William Fitz Osbert

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William Fitz Osbert or William with the long beard (died 1196) was a citizen of London who took up the role of "the advocate of the poor" in a popular uprising in the spring of 1196. Popular revolts by the poor and peasants in England were rare in the 12th century, and quickly and easily suppressed. The fullest known account of the revolt of 1196 comes from the contemporary English historian William of Newburgh in his Historia rerum anglicarum from a chapter entitled "Of a conspiracy made in London by one William, and how he paid the penalty of his audacity".[1]

The revolt[edit]

Fitz Osbert was a striking figure who held demagogue-like charismatic power over his followers. He had a long beard and was given the nickname "the Bearded". He had a University education, had been on the Third Crusade and held a civic office in London. A contemporary remarked "He was of ready wit, moderately skilled in literature, and eloquent beyond measure; and wishing .. to make himself a great name, he began to scheme .. upon the achievement of mighty plans."[2]

Urban riots were uncommon in 12th and 13th century England with one dramatic exception, that of the events of the spring of 1196. Fitz Osbert had become a champion of the poor of London. He held gatherings with stirring speeches, travelled surrounded by mobs of the poor for protection, and started, according to one source, "a powerful conspiracy, inspired by the zeal of the poor against the insolence of the rich".[3] He had gathered over 52,000 supporters, stocks of weapons were cached throughout the city for the purpose of breaking into the houses of the rich citizens of London. He did not, however, overtly oppose the king, Richard I, and went to the king in Normandy to make clear his loyalty.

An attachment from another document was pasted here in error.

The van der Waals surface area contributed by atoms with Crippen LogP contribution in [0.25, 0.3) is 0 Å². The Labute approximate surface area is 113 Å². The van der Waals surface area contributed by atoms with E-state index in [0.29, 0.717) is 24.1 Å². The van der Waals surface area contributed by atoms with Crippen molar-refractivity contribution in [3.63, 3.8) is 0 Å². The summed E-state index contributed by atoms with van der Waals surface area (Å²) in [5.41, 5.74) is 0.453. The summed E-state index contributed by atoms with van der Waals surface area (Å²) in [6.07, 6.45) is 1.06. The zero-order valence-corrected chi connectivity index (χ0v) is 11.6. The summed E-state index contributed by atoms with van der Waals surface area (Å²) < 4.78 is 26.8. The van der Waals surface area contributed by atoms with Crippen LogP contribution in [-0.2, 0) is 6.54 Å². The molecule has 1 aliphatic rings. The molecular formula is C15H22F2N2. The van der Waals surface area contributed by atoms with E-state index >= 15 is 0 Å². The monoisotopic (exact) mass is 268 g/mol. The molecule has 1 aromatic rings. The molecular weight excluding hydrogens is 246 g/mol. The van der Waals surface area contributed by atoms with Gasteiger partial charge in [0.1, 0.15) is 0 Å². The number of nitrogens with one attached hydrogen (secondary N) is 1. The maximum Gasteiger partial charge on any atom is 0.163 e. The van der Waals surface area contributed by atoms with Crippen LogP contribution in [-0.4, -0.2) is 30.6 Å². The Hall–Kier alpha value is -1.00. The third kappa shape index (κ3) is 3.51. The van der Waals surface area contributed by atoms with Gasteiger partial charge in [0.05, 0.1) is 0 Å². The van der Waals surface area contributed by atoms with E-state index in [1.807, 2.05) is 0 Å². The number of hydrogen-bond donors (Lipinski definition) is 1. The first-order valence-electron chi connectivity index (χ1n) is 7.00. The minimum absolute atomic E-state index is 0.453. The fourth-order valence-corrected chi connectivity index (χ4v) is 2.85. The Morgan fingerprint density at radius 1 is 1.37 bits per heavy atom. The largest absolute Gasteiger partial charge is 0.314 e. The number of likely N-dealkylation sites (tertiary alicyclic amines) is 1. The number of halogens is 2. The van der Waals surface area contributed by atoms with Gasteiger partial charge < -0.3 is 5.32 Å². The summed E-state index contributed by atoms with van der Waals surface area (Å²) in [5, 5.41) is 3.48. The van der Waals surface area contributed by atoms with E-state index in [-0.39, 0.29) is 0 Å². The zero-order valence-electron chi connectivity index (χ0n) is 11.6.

Nevertheless, Hubert Walter, Archbishop of Canterbury, decided that Fitz Osbert had to be stopped. He sent two accomplices to capture Fitz Osbert when he was alone and not surrounded by his mob. In the melee that followed one of the accomplices was killed and Osbert escaped with a few followers to take refuge in the nearby church of St Mary le Bow, intending not to seek sanctuary but to defend it as a fortress.

[1196] In this yere was one William with the long berde taken out of Bowe churche and put to dethe for herysey.

Chronicle of the Grey Friars of London, 1852

Most of his supporters however, feared to defend the church by force, and Hubert surrounded it with armed men and had it burned down. As Fitz Osbert emerged from the smoke and flames he was stabbed and wounded in the belly by the son of the man whom he had earlier killed, upon which Osbert was taken into custody. Within days he was convicted and "first drawn asunder by horses, and then hanged on a gibbet with nine of his accomplices who refused to desert him".[4] His followers called him a martyr and the spot where he was hanged became a daily place of gathering; objects associated with his execution were venerated, and even the soil at the spot where he died was collected, resulting in the creation of a pit. Eventually armed guards were put in place to keep people away.[5]

In later centuries such revolts would become more common; in the 12th and 13th centuries English kings were in constant trouble from revolts by the aristocracy, but rarely had trouble from the lower classes.[6]


"I am the savior of the poor. Do ye, oh, poor! who have experienced the heaviness of rich men's hands, drink from my wells the waters of the doctrine of salvation, and ye may do this joyfully; for the time of your visitation is at hand. For I will divide the waters from the waters. The people are the waters. I will divide the humble from the haughty and treacherous. I will separate the elect from the reprobate, as light from darkness."[7]

See also[edit]


  1. ^ Historia rerum anglicarum, Book 5 Ch.20. Retrieved January 2005
  2. ^ Historia rerum anglicarum, Book 5 Ch.20-1
  3. ^ Historia rerum anglicarum, Book 5 Ch.20-4
  4. ^ Historia rerum anglicarum, Book 5 Ch.20-7
  5. ^ Historia rerum anglicarum, Book 5 Ch.21
  6. ^ Bartlett 2002, pp. 344–345.
  7. ^ Historia rerum anglicarum, Book 5 Ch.20-6


Further reading[edit]